Vail Town Council Ordered to Pay $17.5 Million to Vail Resorts for Booth Heights Parcel

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Affordable housing, Booth Heights, Vail, Colorado
Artist render of the proposed affordable housing project in East Vail, picture: Town of Vail

Eagle County District Court’s three-person commission ruled on Monday that the town of Vail in Colorado must pay Vail Resorts $17.5 million to acquire the 23-acre Booth Heights parcel in East Vail. The decision comes after years of contentious debate between the town and Vail Resorts, initially revolving around an affordable housing project the resort company had planned for its employees.

The parcel’s fate took a turn in April 2022 when the Vail Town Council voted to condemn the land, citing a need to protect the local bighorn sheep herd’s winter range. This move halted a previously approved development plan by Vail Resorts, which had aimed to address the acute shortage of affordable housing for its employees.

In recent months, public sentiment has been palpable on both sides. A strong and vocal group of Vail residents have shown their support for the town’s actions. The residents appeared in person at council meetings and sent emails advocating for the condemnation of the land to protect the bighorn sheep’s habitat. However, this resident turnout contrasts sharply with a previous council meeting in May, where many Vail Resorts employees and executives supported the affordable housing project.

The ongoing litigation also includes a complaint filed three weeks ago by Vail Resorts against the town, citing the ‘improper use of an emergency ordinance’ to halt all permits on the land. Amid these legal battles, questions loom large about the real motives behind opposition to the project. Accusations of NIMBYism (“Not In My Backyard”) have been leveled at residents who oppose the development, particularly given the proximity of the parcel to existing luxury residences and public facilities.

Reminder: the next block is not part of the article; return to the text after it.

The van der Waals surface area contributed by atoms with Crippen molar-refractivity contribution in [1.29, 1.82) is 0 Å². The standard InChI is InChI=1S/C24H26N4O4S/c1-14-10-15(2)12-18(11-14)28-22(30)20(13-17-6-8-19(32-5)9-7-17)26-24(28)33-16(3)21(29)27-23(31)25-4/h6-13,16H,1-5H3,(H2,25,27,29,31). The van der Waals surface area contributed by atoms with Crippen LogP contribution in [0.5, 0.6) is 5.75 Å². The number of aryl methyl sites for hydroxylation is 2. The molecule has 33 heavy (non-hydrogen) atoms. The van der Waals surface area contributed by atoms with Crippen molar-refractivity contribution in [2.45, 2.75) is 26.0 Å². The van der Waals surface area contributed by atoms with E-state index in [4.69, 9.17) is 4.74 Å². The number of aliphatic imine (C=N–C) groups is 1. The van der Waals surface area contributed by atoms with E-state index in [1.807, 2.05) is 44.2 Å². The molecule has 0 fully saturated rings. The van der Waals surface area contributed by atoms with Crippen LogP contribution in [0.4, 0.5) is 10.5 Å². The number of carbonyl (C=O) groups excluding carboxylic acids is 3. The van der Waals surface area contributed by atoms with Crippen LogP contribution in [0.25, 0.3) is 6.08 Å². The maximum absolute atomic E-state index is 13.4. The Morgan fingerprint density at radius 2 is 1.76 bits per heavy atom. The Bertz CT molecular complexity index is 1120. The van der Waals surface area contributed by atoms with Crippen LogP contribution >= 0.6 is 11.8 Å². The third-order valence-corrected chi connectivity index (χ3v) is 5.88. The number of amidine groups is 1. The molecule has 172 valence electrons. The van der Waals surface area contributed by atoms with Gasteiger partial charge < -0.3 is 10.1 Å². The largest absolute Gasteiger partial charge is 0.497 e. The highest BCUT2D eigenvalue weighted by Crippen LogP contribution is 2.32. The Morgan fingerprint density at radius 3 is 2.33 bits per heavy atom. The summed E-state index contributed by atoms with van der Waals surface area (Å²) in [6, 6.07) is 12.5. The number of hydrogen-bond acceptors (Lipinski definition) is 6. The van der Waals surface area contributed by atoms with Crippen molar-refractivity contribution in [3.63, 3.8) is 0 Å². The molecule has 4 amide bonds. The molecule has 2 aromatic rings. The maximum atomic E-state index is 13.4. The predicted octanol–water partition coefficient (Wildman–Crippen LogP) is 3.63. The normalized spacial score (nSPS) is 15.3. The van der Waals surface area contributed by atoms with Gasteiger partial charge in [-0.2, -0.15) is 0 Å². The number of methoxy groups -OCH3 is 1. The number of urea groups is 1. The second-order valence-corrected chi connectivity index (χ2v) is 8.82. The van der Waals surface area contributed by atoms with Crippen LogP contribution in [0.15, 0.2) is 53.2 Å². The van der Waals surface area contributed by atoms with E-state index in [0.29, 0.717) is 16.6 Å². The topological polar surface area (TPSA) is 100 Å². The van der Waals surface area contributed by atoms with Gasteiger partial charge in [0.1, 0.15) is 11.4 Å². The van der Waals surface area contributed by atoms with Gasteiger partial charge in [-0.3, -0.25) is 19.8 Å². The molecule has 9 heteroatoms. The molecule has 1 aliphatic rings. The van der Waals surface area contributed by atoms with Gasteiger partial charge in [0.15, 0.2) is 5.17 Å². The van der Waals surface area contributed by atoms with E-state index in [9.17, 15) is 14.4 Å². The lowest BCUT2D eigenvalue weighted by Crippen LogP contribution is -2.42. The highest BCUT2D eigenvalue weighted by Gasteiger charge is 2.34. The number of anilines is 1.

Booth Heights, Vail
The Booth Heights development is highlighted in yellow. It is clear that a majority of the sheep’s habitat will be preserved. (PC: Vail Resorts).

Despite the $17.5 million valuation, both parties need to find a quick solution. With a median house price of $2 million in Vail, the lack of affordable housing is not just a problem for seasonal staff but extends to vital roles like teachers. Eagle County has even resorted to Habitat for Humanity projects to avert a staffing crisis in local schools. The lack of affordable housing affects not just Vail Resorts but the entire community.

During the recent valuation hearing, the town argued that the parcel was worth between $11.1 million and $12.9 million, while Vail Resorts assessed its value at $23.08 million. The commission, made up of experts in real estate, landed on a compromise valuation of $17,519,985.

Kris Widlak, Vail’s director of communications, told Vail Daily that the Vail Town Council is scheduled to discuss their willingness to pay the amount at their Tuesday, Oct. 3 meeting.

The verdict marks a significant chapter in a saga that began in earnest in May 2022, following a failed $12 million offer by the town to purchase the site from Vail Resorts. With the commission’s decision, attention now turns to the Oct. 3 Town Council meeting, where the fate of the Booth Heights parcel—and potentially the home of a local bighorn sheep herd—will be decided.

Rocky Mountain Big Horn Sheep. Photo by Pete Nuij on Unsplash

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